Friday, 7 April 2017

Contact Printing with Dried Dye Plants

"Morning, Beaut. Lovely day." 
My companion, Elinor Gotland, came out to the greenhouse to find me transplanting dye plant seedlings into small pots. "I've brought you a cup of tea. Got to keep your strength up."
"Thanks. Quite what am I going to need my strength for?" 
Since I usually have to lure Elinor out of bed with the smell of fresh toast, I was already wondering what plans she had in mind.
"Those dyed silk scarves you make. Can't find any of them knocking about the house."
"There are a couple with autumn leaf prints in the craft shop, but all the colourful summer ones were sold out by Christmas."
"High time you restocked for the Easter trade. You could do a bit of ecoprinting today."
"Elinor, I can't make any more scarves til these seedlings have grown into proper plants. How about telling me what you want one for?"
"Since you mention it, Beaut, I'm off to an awards ceremony this weekend. A new silk scarf would be just the thing for swirling about in - you know how the cameras dwell on the nominees."


Drinking tea, we wandered round the garden. Plenty of manure top dressing was steaming in the sun, the grass was growing, but not a lot else. Elinor started eyeing up my tulips. I don't think they would print well and I like them just where they are. Better nip that idea in the bud.
"How about if I fetched my dried dye plant stores down from the attic?"


My companion looked dubiously at the shrivelled bunches of meadowsweet and papery spikes of weld.
"Are you sure we wouldn't be better off picking the tulips?"
"I've got a couple of sprigs of florist's eucalyptus too, they give fantastic orange leaf prints."  I said firmly, submerging the lot in a bowl of water with a splash of vinegar and some iron from a jar of dissolved ferrous sulphate. I found two silk scarves and a section of tubular jersey silk noil which had been mordanted with alum ages ago. There was even a big piece of fine wool gauze, lying forgotten at the back of the drawer. Might as well soak them all, dye them now and put in a new order from Whaley's. That afternoon, I poured hot water on bowls of dried chamomile and coreopsis and set about laying leaves and flowers onto the wet fabric and rolling it up round sections of plastic gutter tubing.



The string tying the silk noil bundle was black from being soaked in iron and used in dye baths many times before. Never mind, that jersey noil wasn't particularly nice. Putting the remaining dried meadowsweet into the water in the pot with this bundle, I turned on the gas.


Selecting some less stained string, I tied up the two habotai silk scarves . As extra protection, I thought I would try an outer layer of greaseproof paper on one of them, to see if it would minimise string binding marks and avoid having the outermost part of the silk roll dye differently to the layers inside it. Then I rolled paper round my expensive piece of wool gauze.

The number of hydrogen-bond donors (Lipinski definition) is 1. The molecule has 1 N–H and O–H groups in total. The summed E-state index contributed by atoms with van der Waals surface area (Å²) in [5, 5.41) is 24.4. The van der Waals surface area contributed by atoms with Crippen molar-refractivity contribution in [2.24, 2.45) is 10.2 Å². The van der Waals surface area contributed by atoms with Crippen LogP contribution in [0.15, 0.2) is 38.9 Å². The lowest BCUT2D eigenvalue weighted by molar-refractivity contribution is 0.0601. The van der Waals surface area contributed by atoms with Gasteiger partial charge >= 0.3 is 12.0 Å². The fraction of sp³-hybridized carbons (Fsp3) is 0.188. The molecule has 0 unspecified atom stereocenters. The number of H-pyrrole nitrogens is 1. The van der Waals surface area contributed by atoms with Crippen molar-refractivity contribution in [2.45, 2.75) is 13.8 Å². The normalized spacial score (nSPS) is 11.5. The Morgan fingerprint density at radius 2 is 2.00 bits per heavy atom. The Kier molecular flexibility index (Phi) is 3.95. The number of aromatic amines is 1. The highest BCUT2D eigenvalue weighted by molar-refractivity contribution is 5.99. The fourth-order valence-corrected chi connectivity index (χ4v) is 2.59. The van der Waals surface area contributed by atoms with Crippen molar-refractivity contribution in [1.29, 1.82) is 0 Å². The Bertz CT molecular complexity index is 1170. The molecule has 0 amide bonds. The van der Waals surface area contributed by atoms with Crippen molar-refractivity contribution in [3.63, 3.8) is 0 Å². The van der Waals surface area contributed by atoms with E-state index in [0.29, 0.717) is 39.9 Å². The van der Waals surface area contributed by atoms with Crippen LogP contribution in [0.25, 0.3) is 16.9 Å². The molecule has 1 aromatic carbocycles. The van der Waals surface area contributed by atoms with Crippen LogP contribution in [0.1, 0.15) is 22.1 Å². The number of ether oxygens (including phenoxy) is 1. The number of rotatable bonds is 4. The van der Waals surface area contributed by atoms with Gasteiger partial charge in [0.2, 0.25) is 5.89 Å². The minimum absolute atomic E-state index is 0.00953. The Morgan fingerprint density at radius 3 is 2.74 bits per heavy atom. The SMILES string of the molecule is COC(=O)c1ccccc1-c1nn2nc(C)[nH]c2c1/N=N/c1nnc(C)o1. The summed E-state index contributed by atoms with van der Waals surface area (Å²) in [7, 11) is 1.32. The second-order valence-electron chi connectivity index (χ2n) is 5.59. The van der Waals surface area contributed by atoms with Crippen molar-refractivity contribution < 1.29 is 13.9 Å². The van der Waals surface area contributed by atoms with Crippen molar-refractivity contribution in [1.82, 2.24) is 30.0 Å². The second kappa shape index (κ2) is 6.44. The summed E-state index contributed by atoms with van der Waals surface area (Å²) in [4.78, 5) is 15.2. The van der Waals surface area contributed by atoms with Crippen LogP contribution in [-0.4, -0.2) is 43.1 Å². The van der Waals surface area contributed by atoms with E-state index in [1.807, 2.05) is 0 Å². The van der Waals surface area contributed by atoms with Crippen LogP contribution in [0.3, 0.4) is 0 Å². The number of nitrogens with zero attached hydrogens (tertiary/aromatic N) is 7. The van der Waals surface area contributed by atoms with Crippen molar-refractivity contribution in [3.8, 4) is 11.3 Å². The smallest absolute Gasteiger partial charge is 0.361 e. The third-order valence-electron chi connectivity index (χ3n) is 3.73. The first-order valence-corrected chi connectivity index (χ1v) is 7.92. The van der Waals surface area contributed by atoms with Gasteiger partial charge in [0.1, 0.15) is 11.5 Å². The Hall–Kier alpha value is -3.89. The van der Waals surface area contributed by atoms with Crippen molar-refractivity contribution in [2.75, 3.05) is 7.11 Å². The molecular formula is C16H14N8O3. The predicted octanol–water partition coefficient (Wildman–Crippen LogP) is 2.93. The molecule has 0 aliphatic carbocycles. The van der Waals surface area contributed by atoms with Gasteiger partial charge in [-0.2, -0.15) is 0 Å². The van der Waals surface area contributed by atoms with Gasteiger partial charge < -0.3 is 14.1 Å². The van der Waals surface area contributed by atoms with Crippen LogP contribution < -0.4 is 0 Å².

Lucky Elinor wasn't about, because the dried plants looked miserable, soggy and saggy after a few hours soaking. Even though they rehydrated very quickly and had kept their colour, the petals on the chamomile and coreopsis flowers clung to their centres making shapeless splots, not at all as pretty as they are when used fresh.
The last three bundles went into pots of plain water and all four were simmered for a couple of hours, left to cool overnight, dried out for a couple of days and finally, unrolled. I kept them another couple of days to cure, then rinsed them all in a few changes of water before putting them in the washing machine with a pH neutral detergent on a 30 degree wool cycle.


Not the most spectacular results, the first conclusion I can draw is that my dried garden plants don't print as well as when used fresh. The eucalyptus is supposed to dye better once dried. Parvifolia had only left faint brown prints on the silk and I wondered if it ought to have had longer heating at higher temperatures. 

Quite another story with this bold print Parvifolia eucalyptus made on the wool gauze. Wish I had had a bit more eucalyptus for that bundle. My own dye plants also performed differently on the silk compared to wool fabric.


Here are meadowsweet prints on silk and silk jersey. Faint but delicate tracery from stems and leaves, I particularly like the flower prints, a spot of iron for each floret. There were only smudges of iron to show where meadowsweet leaves, stems and flowers had been rolled in the wool gauze.

I found dried weld had printed better on wool than silk. The coreopsis flowers left orange/brown blotches on everything and the Dyers Chamomile made yellow ones. Thank heavens for their intense dye content, as the flowers brightened up the entire batch of ecoprints, turning the background of the piece of wool a particularly pretty pale yellow. The greaseproof paper stayed intact throughout the simmering process and did prevent string marks and darker dyes on the outer fabric on those bundles.

Which would Elinor choose to wear to the awards do? After all my efforts to get her some classy ecoprints on expensive silk and on even more expensive wool gauze, she preferred the cheap jersey silk noil that had had the old string leaving iron binding patterns and no protection from an uneven dye in the meadowsweet bath.

"It's offbeat, Beaut. Bizarre. Outre. I just know the cameras will pan in on this one."


3 comments:

  1. Well, I'm so pleased to see the sun and fresh plants coming, the dried stuff is just a back stop compared to them :)

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